Illustration: Sarah Grillo/Axios

The effects of the coronavirus on renewable energy, electric vehicles and oil are all coming into sharper focus in recent days.

Why it matters: A report from research firm BloombergNEF provides a window onto the breadth of the virus' effects on a suite of energy technologies, not just use of oil.

  • The addition of new solar power generating capacity could fall this year for the first time since at least the late 1980s. The biggest upheaval comes in China.
  • For wind, researchers see "considerable downside risk" to their prior forecasts for new wind installations of 75 gigawatts of new capacity, but still expect a record year. The amount of the drop will depend on how fast Chinese suppliers resume full production and the duration of construction delays in the U.S.
  • Another problem for the wind industry is that canceled events and company travel bans are "threatening to weaken transaction volumes" this year.
  • For electric vehicles, they're not immune to the wider decline in car sales stemming from coronavirus, the report notes. In China, the largest market, they expect sales to be flat, but add that the numbers could fall if coronavirus recovery drags on.
  • In the U.S., the report provisionally sees flat EV sales this year, but adds, "this could be revised down." It cites other headwinds, including uncertainty over fuel economy rules, expiring tax credits for some automakers' vehicles and low oil prices.

The big picture: They say the "distracted policymaker effects" of coronavirus could affect renewables and battery storage policies as legislative bodies shut down or work on emergency response.

But, but, but: There are also hopeful signs in the analysis. For instance, researchers see "minimal" effect on the offshore wind sector outside of China.

  • And BloombergNEF expects EV sales to "weather the storm better than sales of internal combustion vehicles."
  • It sees a 50% rise in Europe as automakers try to meet carbon emissions standards, and expect the Chinese government to announce a major stimulus program for the auto sector.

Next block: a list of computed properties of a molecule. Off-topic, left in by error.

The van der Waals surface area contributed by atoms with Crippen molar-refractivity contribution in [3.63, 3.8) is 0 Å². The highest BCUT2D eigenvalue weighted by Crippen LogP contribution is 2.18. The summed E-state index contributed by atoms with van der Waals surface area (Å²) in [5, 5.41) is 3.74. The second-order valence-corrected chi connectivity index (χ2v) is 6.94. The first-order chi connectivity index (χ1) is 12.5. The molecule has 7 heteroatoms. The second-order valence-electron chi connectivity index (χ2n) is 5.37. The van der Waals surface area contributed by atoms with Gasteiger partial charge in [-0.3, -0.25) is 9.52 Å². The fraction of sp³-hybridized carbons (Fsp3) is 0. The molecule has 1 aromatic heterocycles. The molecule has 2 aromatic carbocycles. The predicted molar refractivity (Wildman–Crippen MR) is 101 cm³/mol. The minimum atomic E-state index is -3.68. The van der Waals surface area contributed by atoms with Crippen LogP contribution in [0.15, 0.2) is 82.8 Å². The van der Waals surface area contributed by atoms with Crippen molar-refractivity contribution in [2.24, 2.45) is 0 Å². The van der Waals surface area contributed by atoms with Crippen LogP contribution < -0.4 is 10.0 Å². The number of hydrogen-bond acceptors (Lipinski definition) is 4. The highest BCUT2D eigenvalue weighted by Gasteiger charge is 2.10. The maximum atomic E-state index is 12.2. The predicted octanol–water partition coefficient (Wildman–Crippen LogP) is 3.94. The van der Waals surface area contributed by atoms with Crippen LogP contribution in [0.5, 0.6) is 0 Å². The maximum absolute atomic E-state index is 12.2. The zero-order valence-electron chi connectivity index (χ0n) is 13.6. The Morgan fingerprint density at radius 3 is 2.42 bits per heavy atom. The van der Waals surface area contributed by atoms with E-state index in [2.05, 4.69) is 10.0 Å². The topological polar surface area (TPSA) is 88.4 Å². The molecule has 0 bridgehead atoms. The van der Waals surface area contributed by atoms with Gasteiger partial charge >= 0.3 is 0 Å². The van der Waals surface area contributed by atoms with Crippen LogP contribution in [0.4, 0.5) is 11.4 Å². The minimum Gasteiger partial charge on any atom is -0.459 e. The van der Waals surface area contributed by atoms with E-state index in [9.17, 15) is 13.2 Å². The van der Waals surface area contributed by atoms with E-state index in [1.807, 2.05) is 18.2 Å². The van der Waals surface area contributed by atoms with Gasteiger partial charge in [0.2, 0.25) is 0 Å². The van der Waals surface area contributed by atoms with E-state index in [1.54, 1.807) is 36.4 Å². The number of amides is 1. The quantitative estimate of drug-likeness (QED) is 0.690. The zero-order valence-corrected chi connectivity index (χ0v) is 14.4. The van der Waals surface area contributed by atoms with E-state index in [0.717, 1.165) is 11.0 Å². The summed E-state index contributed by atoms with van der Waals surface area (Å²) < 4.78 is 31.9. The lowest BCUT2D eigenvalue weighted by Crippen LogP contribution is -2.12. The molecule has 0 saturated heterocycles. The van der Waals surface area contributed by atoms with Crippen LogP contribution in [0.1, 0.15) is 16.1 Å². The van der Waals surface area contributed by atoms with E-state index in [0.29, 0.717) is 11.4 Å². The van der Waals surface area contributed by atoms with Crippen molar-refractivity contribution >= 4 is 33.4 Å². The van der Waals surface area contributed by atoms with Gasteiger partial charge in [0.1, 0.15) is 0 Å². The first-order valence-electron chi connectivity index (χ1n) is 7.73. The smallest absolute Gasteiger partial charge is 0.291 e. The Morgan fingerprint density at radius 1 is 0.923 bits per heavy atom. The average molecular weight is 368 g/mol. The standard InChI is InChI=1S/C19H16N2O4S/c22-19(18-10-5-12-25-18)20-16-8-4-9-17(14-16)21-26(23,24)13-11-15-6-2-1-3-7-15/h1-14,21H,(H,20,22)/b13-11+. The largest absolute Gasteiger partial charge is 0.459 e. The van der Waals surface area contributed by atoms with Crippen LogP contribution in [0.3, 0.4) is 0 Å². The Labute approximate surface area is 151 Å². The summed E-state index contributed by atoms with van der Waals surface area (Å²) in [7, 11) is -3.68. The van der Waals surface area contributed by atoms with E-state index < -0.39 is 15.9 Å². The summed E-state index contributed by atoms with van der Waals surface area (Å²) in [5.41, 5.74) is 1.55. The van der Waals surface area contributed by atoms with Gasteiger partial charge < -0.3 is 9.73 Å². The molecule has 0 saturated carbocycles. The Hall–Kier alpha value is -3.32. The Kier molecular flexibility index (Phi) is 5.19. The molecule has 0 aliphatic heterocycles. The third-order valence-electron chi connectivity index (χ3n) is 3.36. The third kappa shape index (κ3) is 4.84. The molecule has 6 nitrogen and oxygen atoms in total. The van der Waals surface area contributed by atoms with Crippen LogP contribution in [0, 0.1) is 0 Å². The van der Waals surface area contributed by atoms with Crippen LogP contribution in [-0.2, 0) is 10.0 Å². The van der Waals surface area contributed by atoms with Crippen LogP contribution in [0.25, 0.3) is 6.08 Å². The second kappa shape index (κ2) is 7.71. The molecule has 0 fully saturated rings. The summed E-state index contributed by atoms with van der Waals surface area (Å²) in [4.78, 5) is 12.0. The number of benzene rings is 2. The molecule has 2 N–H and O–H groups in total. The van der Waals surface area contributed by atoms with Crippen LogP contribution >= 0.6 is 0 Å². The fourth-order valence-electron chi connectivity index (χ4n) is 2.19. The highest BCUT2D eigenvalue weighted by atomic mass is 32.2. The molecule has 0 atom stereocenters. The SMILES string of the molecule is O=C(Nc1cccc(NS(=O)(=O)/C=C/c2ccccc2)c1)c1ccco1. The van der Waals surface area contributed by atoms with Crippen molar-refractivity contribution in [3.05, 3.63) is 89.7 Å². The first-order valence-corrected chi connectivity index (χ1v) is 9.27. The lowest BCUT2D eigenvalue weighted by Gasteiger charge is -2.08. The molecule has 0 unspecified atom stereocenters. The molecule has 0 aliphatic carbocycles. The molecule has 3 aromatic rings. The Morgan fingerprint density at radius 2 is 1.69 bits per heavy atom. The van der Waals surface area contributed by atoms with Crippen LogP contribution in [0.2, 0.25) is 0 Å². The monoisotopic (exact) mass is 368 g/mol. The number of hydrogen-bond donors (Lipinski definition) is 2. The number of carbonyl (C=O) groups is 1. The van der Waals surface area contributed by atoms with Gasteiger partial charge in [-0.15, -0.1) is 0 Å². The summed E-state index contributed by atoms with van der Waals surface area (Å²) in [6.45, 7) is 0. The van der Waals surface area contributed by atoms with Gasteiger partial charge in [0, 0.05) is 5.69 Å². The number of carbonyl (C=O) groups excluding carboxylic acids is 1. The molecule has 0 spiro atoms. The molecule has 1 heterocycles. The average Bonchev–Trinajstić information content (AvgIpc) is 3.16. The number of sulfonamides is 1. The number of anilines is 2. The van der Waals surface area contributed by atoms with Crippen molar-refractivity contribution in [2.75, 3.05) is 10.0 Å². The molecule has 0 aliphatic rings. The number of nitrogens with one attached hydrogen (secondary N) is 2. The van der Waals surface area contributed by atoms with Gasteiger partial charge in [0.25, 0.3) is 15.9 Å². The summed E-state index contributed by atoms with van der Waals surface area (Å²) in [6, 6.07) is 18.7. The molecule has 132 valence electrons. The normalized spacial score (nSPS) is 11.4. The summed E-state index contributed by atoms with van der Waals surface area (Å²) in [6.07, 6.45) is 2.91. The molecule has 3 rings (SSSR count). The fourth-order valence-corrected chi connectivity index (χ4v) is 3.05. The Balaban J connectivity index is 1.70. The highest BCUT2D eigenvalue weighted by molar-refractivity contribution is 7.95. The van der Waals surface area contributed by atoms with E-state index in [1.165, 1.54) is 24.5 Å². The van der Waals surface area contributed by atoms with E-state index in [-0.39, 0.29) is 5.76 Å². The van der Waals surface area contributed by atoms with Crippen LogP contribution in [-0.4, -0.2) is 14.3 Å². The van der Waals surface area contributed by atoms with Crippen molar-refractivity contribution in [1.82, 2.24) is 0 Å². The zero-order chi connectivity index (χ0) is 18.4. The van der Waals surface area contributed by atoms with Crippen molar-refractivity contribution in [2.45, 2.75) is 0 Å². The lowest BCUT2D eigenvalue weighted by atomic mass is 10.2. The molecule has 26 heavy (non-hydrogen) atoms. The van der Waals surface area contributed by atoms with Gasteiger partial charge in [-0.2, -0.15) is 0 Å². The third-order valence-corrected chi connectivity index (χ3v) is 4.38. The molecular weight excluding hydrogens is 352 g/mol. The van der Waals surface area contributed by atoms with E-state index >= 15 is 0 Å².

Go deeper: Coronavirus poses threat to China’s electric vehicle goals (Financial Times)

Editor's note: This story has been updated to include information about estimated U.S. electric vehicle sales.

Go deeper

Updated 24 mins ago - Politics & Policy

Coronavirus dashboard

Illustration: Sarah Grillo/Axios

  1. Global: Total confirmed cases as of 9 p.m. ET: 31,778,331 — Total deaths: 974,436 — Total recoveries: 21,876,025Map.
  2. U.S.: Total confirmed cases as of 9 p.m. ET: 6,943,078 — Total deaths: 201,930 — Total recoveries: 2,670,256 — Total tests: 97,459,742Map.
  3. Health: CDC director says over 90% of Americans have not yet been exposed to coronavirus — Supply shortages continue to plague testing.
  4. Politics: Missouri Gov. Mike Parson tests positive for coronavirus — Poll says 51% of Republicans trust Trump on coronavirus more than the CDC.
  5. Technology: The tech solutions of 2020 may be sapping our resolve to beat the coronavirus
  6. Vaccines: Johnson & Johnson begins large phase 3 trial — The FDA plans to toughen standards.
  7. Sports: Less travel is causing the NBA to see better basketball.
  8. Future: America's halfway coronavirus response

Biden: Breonna Taylor indictment "does not answer" call for justice

Former Vice President Joe Biden. Photo: Leigh Vogel/Getty Images

Former Vice President Joe Biden on Wednesday condemned the grand jury indictment of a Louisville police officer who entered Breonna Taylor's home in March in a botched drug raid that led to her death, saying in a statement the decision "does not answer" for equal justice.

The big picture: Biden called for reforms to address police use of force and no-knock warrants, while demanding a ban on chokeholds. He added that people "have a right to peacefully protest, but violence is never acceptable."

Trump refuses to commit to peaceful transfer of power if he loses

President Trump repeatedly refused to say on Wednesday whether he would commit to a peaceful transition of power if he loses the election to Joe Biden, saying at a press briefing: "We're going to have to see what happens."

The big picture: Trump has baselessly claimed on a number of occasions that the only way he will lose the election is if it's "rigged," claiming — without evidence — that mail-in ballots will result in widespread fraud. Earlier on Wednesday, the president said he wants to quickly confirm a replacement for Justice Ruth Bader Ginsburg because he believes the Supreme Court may have to decide the result of the election.

Get Axios AM in your inbox

Catch up on coronavirus stories and special reports, curated by Mike Allen everyday

Please enter a valid email.

Subscription failed
Thank you for subscribing!